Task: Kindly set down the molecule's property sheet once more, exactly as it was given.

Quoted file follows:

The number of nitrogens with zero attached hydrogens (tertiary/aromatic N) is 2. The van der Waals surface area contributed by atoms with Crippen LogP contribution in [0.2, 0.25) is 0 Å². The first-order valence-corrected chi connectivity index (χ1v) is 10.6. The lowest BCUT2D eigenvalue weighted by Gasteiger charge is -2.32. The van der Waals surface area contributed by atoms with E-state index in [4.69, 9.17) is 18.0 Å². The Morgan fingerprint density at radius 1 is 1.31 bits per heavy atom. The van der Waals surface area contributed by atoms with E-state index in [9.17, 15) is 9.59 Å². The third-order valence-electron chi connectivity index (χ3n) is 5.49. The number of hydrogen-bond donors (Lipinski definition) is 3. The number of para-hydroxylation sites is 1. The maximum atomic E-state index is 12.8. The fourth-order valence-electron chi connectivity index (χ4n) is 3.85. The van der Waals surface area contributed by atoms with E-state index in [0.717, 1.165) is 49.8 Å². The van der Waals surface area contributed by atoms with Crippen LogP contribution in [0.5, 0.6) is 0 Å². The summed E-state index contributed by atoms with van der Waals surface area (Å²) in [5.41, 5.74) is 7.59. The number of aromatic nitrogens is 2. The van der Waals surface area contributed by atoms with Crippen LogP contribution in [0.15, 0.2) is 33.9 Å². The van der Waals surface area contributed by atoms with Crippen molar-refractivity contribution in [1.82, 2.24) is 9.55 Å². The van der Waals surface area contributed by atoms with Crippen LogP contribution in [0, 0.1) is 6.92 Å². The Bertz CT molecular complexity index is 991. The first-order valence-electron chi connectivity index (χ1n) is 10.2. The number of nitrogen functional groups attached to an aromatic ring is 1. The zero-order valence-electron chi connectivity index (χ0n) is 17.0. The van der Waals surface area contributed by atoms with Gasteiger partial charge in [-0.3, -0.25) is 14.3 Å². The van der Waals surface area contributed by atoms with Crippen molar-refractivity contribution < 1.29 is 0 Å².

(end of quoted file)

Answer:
The number of nitrogens with zero attached hydrogens (tertiary/aromatic N) is 2. The van der Waals surface area contributed by atoms with Crippen LogP contribution in [0.2, 0.25) is 0 Å². The first-order valence-corrected chi connectivity index (χ1v) is 10.6. The lowest BCUT2D eigenvalue weighted by Gasteiger charge is -2.32. The van der Waals surface area contributed by atoms with E-state index in [4.69, 9.17) is 18.0 Å². The Morgan fingerprint density at radius 1 is 1.31 bits per heavy atom. The van der Waals surface area contributed by atoms with E-state index in [9.17, 15) is 9.59 Å². The third-order valence-electron chi connectivity index (χ3n) is 5.49. The number of hydrogen-bond donors (Lipinski definition) is 3. The number of para-hydroxylation sites is 1. The maximum atomic E-state index is 12.8. The fourth-order valence-electron chi connectivity index (χ4n) is 3.85. The van der Waals surface area contributed by atoms with E-state index in [0.717, 1.165) is 49.8 Å². The van der Waals surface area contributed by atoms with Crippen LogP contribution in [0.5, 0.6) is 0 Å². The summed E-state index contributed by atoms with van der Waals surface area (Å²) in [5.41, 5.74) is 7.59. The number of aromatic nitrogens is 2. The van der Waals surface area contributed by atoms with Crippen LogP contribution in [0.15, 0.2) is 33.9 Å². The van der Waals surface area contributed by atoms with Crippen molar-refractivity contribution in [1.82, 2.24) is 9.55 Å². The van der Waals surface area contributed by atoms with Crippen LogP contribution in [0, 0.1) is 6.92 Å². The Bertz CT molecular complexity index is 991. The first-order valence-electron chi connectivity index (χ1n) is 10.2. The number of nitrogen functional groups attached to an aromatic ring is 1. The zero-order valence-electron chi connectivity index (χ0n) is 17.0. The van der Waals surface area contributed by atoms with Gasteiger partial charge in [-0.3, -0.25) is 14.3 Å². The van der Waals surface area contributed by atoms with Crippen molar-refractivity contribution < 1.29 is 0 Å².